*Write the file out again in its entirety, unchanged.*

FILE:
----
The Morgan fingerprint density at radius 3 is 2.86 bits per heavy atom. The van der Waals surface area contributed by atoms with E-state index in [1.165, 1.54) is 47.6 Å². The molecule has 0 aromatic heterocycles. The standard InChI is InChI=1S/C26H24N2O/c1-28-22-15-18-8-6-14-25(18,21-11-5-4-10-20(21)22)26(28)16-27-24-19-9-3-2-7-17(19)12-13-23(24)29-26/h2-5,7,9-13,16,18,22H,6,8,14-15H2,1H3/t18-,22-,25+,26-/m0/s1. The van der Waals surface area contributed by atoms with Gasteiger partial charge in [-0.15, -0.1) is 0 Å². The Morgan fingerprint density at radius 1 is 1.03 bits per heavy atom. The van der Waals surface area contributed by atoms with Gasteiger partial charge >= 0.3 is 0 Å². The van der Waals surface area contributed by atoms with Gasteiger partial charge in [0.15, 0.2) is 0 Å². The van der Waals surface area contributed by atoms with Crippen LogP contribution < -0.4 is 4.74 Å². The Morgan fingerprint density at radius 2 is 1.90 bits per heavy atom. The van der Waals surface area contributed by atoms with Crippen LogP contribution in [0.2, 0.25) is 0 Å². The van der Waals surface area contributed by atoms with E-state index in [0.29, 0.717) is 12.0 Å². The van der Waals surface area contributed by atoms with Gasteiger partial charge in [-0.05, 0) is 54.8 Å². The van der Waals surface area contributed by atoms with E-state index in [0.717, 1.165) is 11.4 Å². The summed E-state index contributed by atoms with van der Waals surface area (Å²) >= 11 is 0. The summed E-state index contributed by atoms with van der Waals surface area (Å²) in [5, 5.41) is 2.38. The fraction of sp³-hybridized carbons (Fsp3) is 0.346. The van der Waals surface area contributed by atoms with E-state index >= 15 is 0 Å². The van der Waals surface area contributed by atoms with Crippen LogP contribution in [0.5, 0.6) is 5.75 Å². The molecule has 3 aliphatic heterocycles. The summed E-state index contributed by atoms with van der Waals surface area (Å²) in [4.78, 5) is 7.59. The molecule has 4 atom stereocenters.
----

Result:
The Morgan fingerprint density at radius 3 is 2.86 bits per heavy atom. The van der Waals surface area contributed by atoms with E-state index in [1.165, 1.54) is 47.6 Å². The molecule has 0 aromatic heterocycles. The standard InChI is InChI=1S/C26H24N2O/c1-28-22-15-18-8-6-14-25(18,21-11-5-4-10-20(21)22)26(28)16-27-24-19-9-3-2-7-17(19)12-13-23(24)29-26/h2-5,7,9-13,16,18,22H,6,8,14-15H2,1H3/t18-,22-,25+,26-/m0/s1. The van der Waals surface area contributed by atoms with Gasteiger partial charge in [-0.15, -0.1) is 0 Å². The Morgan fingerprint density at radius 1 is 1.03 bits per heavy atom. The van der Waals surface area contributed by atoms with Gasteiger partial charge >= 0.3 is 0 Å². The van der Waals surface area contributed by atoms with Gasteiger partial charge in [0.15, 0.2) is 0 Å². The van der Waals surface area contributed by atoms with Crippen LogP contribution < -0.4 is 4.74 Å². The Morgan fingerprint density at radius 2 is 1.90 bits per heavy atom. The van der Waals surface area contributed by atoms with Crippen LogP contribution in [0.2, 0.25) is 0 Å². The van der Waals surface area contributed by atoms with E-state index in [0.29, 0.717) is 12.0 Å². The van der Waals surface area contributed by atoms with Gasteiger partial charge in [-0.05, 0) is 54.8 Å². The van der Waals surface area contributed by atoms with E-state index in [0.717, 1.165) is 11.4 Å². The summed E-state index contributed by atoms with van der Waals surface area (Å²) >= 11 is 0. The summed E-state index contributed by atoms with van der Waals surface area (Å²) in [5, 5.41) is 2.38. The fraction of sp³-hybridized carbons (Fsp3) is 0.346. The van der Waals surface area contributed by atoms with E-state index >= 15 is 0 Å². The van der Waals surface area contributed by atoms with Crippen LogP contribution in [0.5, 0.6) is 5.75 Å². The molecule has 3 aliphatic heterocycles. The summed E-state index contributed by atoms with van der Waals surface area (Å²) in [4.78, 5) is 7.59. The molecule has 4 atom stereocenters.